Doug


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Last edited by Doug Lester; 04-14-2019 at 02:22 PM. Reason: update reply
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  #8  
Old 04-15-2019, 01:21 AM
Rasmus Kristens Rasmus Kristens is offline
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I took a better picture.
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  #9  
Old 04-15-2019, 05:43 AM
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Do you have a way of regulating the heat in your forge? If not you will really have to pay close attention to how the decalesence moves through your blade as it transforms. If your blade is directly in contact with your torch flame you are going to have to constantly move your blade as Doug has stated in order to have this transformation occur evenly throughout the blade. Blade geometry plays a big roll in how this occurs as it heats up.
Yes, your grain growth is too large. I'm pretty sure someone posted comparative pictures on this forum a while back. I think you would find them and the explanations that accompany them very helpful.
80crv2 is very good blade steel and when you get the "recipe" right you should get much finer, velvet looking grain structure.
Don't get discouraged, you are learning from this. When you get it right it will all seem much simpler and you can get on with the next level.


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  #10  
Old 04-15-2019, 11:16 AM
Rasmus Kristens Rasmus Kristens is offline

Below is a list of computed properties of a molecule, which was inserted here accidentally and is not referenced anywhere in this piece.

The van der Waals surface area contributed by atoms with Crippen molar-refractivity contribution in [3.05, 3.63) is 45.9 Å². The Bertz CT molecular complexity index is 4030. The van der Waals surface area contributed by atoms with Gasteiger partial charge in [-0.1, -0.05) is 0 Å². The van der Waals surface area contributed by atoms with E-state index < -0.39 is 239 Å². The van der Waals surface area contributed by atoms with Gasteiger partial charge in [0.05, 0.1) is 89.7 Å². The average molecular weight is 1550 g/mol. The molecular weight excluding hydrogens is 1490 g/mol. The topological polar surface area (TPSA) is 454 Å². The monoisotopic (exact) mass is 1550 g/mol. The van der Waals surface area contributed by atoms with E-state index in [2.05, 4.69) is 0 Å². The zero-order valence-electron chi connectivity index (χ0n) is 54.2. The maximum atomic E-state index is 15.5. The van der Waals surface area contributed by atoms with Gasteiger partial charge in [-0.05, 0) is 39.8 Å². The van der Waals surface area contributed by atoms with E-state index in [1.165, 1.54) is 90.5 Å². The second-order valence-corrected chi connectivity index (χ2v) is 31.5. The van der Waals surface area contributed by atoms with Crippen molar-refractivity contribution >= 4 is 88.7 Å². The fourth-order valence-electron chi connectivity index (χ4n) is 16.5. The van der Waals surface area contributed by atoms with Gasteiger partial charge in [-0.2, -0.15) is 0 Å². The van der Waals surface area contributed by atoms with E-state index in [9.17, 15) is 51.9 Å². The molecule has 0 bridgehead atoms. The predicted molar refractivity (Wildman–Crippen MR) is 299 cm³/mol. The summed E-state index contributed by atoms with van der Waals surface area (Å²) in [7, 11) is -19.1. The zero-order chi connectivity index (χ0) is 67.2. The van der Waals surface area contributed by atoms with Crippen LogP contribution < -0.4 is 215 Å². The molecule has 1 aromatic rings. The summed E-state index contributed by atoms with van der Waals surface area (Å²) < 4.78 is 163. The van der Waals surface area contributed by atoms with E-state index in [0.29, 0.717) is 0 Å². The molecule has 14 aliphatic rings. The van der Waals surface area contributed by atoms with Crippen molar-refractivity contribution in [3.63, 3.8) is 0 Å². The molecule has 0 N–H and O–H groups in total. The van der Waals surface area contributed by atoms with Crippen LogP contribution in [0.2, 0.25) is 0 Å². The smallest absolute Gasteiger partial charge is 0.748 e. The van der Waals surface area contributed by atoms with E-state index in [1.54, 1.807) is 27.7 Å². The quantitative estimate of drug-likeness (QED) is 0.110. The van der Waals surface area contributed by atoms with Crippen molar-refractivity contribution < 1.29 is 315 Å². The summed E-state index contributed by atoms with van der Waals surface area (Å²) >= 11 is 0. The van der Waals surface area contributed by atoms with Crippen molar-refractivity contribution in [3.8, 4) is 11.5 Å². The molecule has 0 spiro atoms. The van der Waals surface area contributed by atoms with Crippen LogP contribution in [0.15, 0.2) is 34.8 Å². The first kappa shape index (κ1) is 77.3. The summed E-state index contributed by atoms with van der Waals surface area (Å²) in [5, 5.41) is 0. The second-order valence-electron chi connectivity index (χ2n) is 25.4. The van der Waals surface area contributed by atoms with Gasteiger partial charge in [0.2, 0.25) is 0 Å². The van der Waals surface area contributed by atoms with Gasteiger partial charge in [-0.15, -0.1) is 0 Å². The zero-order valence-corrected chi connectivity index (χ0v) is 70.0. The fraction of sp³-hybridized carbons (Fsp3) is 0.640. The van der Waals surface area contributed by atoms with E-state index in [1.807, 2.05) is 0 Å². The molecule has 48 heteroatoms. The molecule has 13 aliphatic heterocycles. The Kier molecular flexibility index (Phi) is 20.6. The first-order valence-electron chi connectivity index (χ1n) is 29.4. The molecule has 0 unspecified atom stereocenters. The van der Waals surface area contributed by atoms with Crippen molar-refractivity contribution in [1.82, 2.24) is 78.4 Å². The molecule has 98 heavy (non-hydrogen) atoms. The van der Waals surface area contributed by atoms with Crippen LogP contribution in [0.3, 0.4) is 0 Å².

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Thanks Crex. I'm already doing a new blade :-)
I ahve made some really good HT in the same forge on previous test blanks. THose i did by colour and nonmagnetic.
This time i wanted to try the Tempilsticks to hit the temperature even better, but that didn't go as planned..
I think what annoys me is, that the temperature for the steel I bought should be between 1545 and 1615 F. I didin't hit 1615 based on the Tempilsticks but it still overheated, thats what i don't understand..
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  #11  
Old 04-15-2019, 04:27 PM
Doug Lester Doug Lester is offline
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Going by color, which is influenced by ambient light, and loss of magnetism, which occurs below phase change, can be misleading. I haven't had much experience with Templisticks but I found them difficult to use. Best to do your heat treating after dark and learn to spot decalesence.

Doug


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  #12  
Old 04-18-2019, 03:35 PM
Rasmus Kristens Rasmus Kristens is offline
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I just ran a few test on some scrap steel. Just looking at the colour and trying to spot the phase change.
How are you supposed to see the change whn its in the forge?

I can easily spot the change when i take out the blade and let it cool, but how do you see the change inside the fire?

Hope you can give me some pointers.
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  #13  
Old 04-18-2019, 09:10 PM
Doug Lester Doug Lester is offline
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Yes, it is easier to spot recalesence than decalesence but they're the same thing only in reverce. If you watch the steel in the forge you will see the it dim and then brighten just as you did when you when you took the steel out of the forge. It's easier to spot in reduced light. The joke about it is that you heat treat on a moonless night but doing it after sundown is not a bad idea unless you can reduce the ambient light in the forge building without exposing yourself to carbon monoxide poisoning. Keep at it; you'll get it.

Doug